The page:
Another WIMR two-fer, focused on two forces in local theatre and film.

First, one-time freelance writer, former Moloka`i resident, and La Pietra grad DONNE DAWSON is now the state’s film commissioner, working to keep prominent Hawai`i’s profile as a filming destination.

From convincing legislators to provide financial incentives for productions through tax rebates and investment credits, to attending the Sundance Film Festival, Dawson is a force for development of a local film and television industry, and an advocate of independent films.

Next, McKinley alum and Kumu Kahua Theatre Director HARRY WONG is one of the youngest artistic directors of a theatre company of this size in the country—the only company in the islands to present plays about life in Hawai`i, by Hawaiian playwrights, for Hawaiian people. The theatre often explores the nature of pidgin–as something natural, something unifying, and something worthy of respect–and the lives of the people whose cultures it represents. Kumu Kahua asks how an informed appreciation for pidgin might give additional recognition & power to those who face discrimination for speaking it.

Both interviews are now available in full, below, originally published in the Honolulu Advertiser in March and April 2007, respectively.

What I’m Reading | Donne Dawson
State Film Commissioner

Q&A with Christine Thomas
–What are you reading?

Most of my time is spent reading scripts, but I have a keen interest in nonfiction. I’m fascinated by Hawaiian history, and I’m part-Hawaiian myself so I tend to really gravitate toward things that are going to increase my knowledge about Hawai`i’s history and culture. I’ve recently bought what I think could be one of the best sources: Hawaii’s Story by Hawaii’s Queen by Liliuokalani. Not that long ago I was out to grab lunch and saw a copy of the original book in the window of Hawaiian Island Stamp and Coin. It’s a first edition, published in 1898, and in great condition. It gives me chicken skin reading this book.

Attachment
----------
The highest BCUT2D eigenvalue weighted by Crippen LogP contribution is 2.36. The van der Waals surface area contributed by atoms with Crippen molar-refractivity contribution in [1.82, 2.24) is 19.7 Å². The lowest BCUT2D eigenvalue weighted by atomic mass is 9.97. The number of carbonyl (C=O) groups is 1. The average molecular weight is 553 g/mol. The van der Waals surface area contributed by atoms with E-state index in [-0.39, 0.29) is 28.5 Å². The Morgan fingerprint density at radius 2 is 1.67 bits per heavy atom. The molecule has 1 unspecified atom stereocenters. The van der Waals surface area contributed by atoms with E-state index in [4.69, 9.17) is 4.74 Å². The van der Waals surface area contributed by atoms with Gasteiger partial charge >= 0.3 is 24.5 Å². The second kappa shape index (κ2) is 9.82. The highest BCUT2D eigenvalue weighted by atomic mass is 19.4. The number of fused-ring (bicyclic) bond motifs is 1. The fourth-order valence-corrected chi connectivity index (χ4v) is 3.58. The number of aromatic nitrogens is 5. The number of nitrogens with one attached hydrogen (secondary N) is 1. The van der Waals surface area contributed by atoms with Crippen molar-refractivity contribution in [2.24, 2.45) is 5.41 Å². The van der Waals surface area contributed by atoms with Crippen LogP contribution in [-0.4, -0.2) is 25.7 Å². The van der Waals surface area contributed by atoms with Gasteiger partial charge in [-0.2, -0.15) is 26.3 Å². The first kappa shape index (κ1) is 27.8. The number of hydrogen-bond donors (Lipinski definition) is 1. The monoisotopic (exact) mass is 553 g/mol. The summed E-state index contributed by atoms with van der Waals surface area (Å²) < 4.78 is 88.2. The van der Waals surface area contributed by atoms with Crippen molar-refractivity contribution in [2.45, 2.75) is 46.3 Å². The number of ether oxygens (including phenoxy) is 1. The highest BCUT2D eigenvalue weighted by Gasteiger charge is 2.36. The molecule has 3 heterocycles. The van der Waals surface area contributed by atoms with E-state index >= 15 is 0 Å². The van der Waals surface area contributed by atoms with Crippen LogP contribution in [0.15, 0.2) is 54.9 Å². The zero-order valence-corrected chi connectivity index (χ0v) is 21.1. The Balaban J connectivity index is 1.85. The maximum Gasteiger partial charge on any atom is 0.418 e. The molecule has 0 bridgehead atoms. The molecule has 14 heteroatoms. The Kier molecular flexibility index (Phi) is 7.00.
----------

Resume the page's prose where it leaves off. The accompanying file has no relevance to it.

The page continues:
I’m trying to re-read it and read it cover to cover instead of in snippets. It’s just a fascinating glimpse into one of the most important figures in Hawai`i’s history and the history of Native Hawaiians. It’s a little challenging in some parts because the way she spoke and wrote then is a little different. I have to read slowly and re-read, but it’s absolutely fascinating–especially to hear Hawai`i’s story in her voice, and to really identify with people and places, historical, that are dear to us.

–Is the appeal both hearing Hawai`i’s story through her voice and holding a relic of the past?

Absolutely. It really does come to life. The paperback version does not do justice to the photographs. The photographs are in amazing condition and it may sound corny but I love holding it in my hands. I probably shouldn’t. I should probably keep it in a glass case somewhere and re-read the paperback, so I can dog-ear it, and mark it up.

But it’s an awesome thing to hold this book in my hands. It reminds me once of sitting in Puakea’s library at his home and just going absolutely crazy over his collection and feeling like I could have sat there all day. He showed me a special glass case of all of his really special 1st edition books from old Hawai`i. I’m into that. Hawaiians as a people are at a very critical juncture in our social and political evolution, and it is just amazing to have this window into our past—that’s kind of how I look at it.

She’s probably one of the most if not the most important influential personalities in my mind because of who she was, what she represented and the immense power that she had not just as an amazing leader but as an unbelieveable composer.

It was probably the most expensive lunch in my life. I went to get a sandwich and spent $200 but it was so worth it.

–As film commissioner, do you strive to find ways for more of Hawai`i’s stories, like this one, to be recorded?

Absolutely. It is important to me, and in whatever small way I can I’m always striving for authenticity in the telling of our stories and wanting to encourage those stories to be told. We’re still waiting to see our version of Dances with Wolves or Braveheart or Whale Rider, to be told in a way that is going to be meaningful to a global audience and not the stereotypical view of Hawai`i or its culture and its people. I’m a huge advocate of that, particularly because I believe that Hawaiian culture and Hawaiian history, and what we’ve been through as a people, has meaning on a global scale.